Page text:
Thousands of people are without power in northern and central Alabama after waves of severe storms crossed the state.
Alabama Power Co. says about 20,100 homes and businesses lost electricity in central and western Alabama as severe weather including tornadoes stuck Monday.
Huntsville Utilities says about 4,200 homes and businesses were in the dark to the north in the Tennessee Valley. Falling trees pulled down electrical lines in areas including Limestone County, where damage was worst and at least two people died.
The state's utility regulatory board has scheduled three public meetings to discuss the rates of Alabama Gas. The Public Service Commission says the first meeting will be at 8:30 a.m. Sept. 5 at the PSC hearing room in Montgomery. Meetings are also planned for Sept. 25 and Oct. 9.
The PSC previously held hearings on rates for Mobile Gas and Alabama Power Co. Those meetings resulted in changes to the companies' rate structures. PSC members say consumers should see savings with their bills starting January.
Alabama Power Co. is trying to stop what it calls "an unusually effective scam."
The power company says its customers have been called for months by people pretending to be from Alabama Power. The customers are told they have a short deadline to make a payment. They are instructed to go to a local retailer, buy a reloadable debit card for a given amount, and then call another phone number to share the account number on the card. Alabama Power says the fraud has focused on commercial customers because they are more likely to have larger bills.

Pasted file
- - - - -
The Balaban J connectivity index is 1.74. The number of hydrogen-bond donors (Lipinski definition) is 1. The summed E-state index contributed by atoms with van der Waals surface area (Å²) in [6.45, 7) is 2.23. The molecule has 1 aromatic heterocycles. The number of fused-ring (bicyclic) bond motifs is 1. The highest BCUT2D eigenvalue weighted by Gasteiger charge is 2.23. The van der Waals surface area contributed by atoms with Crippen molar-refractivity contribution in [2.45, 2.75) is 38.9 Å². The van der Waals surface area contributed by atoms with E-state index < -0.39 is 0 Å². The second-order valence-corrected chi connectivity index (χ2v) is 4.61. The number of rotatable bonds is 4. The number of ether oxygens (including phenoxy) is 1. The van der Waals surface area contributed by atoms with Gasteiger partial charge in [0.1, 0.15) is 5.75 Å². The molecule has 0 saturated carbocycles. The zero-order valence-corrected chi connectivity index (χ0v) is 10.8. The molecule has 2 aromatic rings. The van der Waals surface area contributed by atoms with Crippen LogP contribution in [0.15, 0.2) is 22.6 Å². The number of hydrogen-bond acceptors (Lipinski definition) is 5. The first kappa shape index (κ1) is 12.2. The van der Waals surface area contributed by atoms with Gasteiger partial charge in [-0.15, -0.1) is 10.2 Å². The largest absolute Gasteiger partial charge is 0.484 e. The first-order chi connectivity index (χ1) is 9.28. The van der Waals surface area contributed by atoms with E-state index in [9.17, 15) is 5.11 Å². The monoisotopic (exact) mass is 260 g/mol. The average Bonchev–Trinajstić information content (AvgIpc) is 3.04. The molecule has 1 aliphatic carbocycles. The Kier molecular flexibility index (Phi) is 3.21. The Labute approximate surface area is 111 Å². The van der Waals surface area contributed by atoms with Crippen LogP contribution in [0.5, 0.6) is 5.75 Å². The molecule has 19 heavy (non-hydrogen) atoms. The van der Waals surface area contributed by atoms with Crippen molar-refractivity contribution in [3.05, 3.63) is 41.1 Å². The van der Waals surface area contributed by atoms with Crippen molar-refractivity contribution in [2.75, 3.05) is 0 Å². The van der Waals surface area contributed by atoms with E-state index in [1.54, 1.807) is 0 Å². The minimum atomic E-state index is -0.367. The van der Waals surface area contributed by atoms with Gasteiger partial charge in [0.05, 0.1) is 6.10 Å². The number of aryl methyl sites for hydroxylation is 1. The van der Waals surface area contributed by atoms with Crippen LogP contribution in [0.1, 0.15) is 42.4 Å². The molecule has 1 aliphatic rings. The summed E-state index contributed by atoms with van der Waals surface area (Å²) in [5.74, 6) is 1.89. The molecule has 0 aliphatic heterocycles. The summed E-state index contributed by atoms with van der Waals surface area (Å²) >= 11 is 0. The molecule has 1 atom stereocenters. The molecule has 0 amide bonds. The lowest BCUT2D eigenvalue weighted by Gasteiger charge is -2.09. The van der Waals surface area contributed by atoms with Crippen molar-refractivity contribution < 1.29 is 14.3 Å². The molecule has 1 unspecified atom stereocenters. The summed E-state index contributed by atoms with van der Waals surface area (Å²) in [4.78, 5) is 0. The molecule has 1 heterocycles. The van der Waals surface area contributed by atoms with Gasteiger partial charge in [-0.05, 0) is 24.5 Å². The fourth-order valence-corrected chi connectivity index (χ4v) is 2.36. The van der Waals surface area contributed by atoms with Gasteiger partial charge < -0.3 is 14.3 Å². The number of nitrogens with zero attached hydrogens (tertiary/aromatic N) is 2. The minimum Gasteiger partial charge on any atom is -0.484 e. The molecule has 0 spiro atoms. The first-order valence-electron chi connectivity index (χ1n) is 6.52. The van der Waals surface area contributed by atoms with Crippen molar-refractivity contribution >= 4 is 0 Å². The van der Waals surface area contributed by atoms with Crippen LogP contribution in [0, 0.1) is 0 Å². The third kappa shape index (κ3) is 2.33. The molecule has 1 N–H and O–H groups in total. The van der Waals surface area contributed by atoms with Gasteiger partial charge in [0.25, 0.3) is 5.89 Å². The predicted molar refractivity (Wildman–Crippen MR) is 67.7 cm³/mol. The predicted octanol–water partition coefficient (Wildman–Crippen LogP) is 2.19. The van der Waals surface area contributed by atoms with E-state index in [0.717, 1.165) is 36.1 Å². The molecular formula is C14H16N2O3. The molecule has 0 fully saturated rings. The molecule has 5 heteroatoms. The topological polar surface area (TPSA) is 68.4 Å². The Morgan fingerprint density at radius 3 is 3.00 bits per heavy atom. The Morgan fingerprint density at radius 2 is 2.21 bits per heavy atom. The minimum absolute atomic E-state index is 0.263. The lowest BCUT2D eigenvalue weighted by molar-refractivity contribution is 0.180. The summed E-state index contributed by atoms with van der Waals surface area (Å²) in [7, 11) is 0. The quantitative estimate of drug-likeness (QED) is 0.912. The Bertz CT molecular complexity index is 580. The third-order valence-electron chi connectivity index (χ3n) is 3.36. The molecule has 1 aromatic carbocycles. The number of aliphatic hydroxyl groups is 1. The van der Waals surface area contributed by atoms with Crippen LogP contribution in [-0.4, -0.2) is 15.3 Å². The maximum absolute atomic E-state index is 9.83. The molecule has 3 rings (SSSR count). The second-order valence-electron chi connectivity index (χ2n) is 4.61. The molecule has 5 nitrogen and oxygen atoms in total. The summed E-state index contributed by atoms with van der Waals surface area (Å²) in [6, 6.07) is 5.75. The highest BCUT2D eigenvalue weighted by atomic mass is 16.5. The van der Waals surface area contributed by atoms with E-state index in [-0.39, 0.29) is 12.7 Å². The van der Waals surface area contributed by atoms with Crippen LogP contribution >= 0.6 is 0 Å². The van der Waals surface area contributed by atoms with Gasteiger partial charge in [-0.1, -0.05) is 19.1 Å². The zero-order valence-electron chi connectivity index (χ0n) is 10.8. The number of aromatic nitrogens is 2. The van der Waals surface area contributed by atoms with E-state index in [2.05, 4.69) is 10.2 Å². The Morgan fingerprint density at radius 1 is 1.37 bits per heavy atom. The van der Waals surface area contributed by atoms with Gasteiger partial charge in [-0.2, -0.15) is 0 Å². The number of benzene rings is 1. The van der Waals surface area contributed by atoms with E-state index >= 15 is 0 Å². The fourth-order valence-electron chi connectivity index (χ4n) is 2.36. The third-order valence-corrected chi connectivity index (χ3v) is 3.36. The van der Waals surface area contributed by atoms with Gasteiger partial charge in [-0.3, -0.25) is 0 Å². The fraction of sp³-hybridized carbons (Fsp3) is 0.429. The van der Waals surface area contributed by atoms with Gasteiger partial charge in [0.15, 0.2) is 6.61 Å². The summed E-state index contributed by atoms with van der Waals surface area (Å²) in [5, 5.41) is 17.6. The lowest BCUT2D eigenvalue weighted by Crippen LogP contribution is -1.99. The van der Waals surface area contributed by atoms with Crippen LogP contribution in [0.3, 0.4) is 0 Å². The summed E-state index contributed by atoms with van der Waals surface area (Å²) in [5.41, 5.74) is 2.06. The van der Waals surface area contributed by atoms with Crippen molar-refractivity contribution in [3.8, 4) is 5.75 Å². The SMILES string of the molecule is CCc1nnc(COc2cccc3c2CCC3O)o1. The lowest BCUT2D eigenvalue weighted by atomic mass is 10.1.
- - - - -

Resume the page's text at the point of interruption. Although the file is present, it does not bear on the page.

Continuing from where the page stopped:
Two groups have asked a federal agency to reconsider the license renewal for Alabama Power's seven dams on the Coosa River.
The Federal Energy Regulatory Commission approved Alabama Power's new license last month. The Alabama Rivers Alliance and American Rivers say more study is needed. Alabama Rivers Alliance program director Mitch Reid says the renewal was a bad decision based on bad data. The two groups are being represented by the Southern Environmental Law Center.
Alabama Power is defending its rate structure before the state's utility regulatory board.
Officials of Alabama Power told the Public Service Commission on Wednesday that its rates are below the national average. Officials said the total annual electric bill for the average Alabama home is above the national average because of hot, humid summers and because Alabamians tend to use more electricity and less of other energy sources, such as natural gas and fuel oil, than other Americans.
The state's utility regulatory board has scheduled three meetings focusing on the rates for Alabama Power Co.
The Public Service Commission says the public meetings will be May 8, June 18 and July 17 in Montgomery. Each meeting will start at 8:30 a.m. at the PSC's headquarters. The PSC says the structure of each meeting will be announced later.
The PSC's rate stabilization plan for Alabama Power has provided the state's largest electric utility with a rate of return on common equity of 13 percent to 14.5 percent since 1982.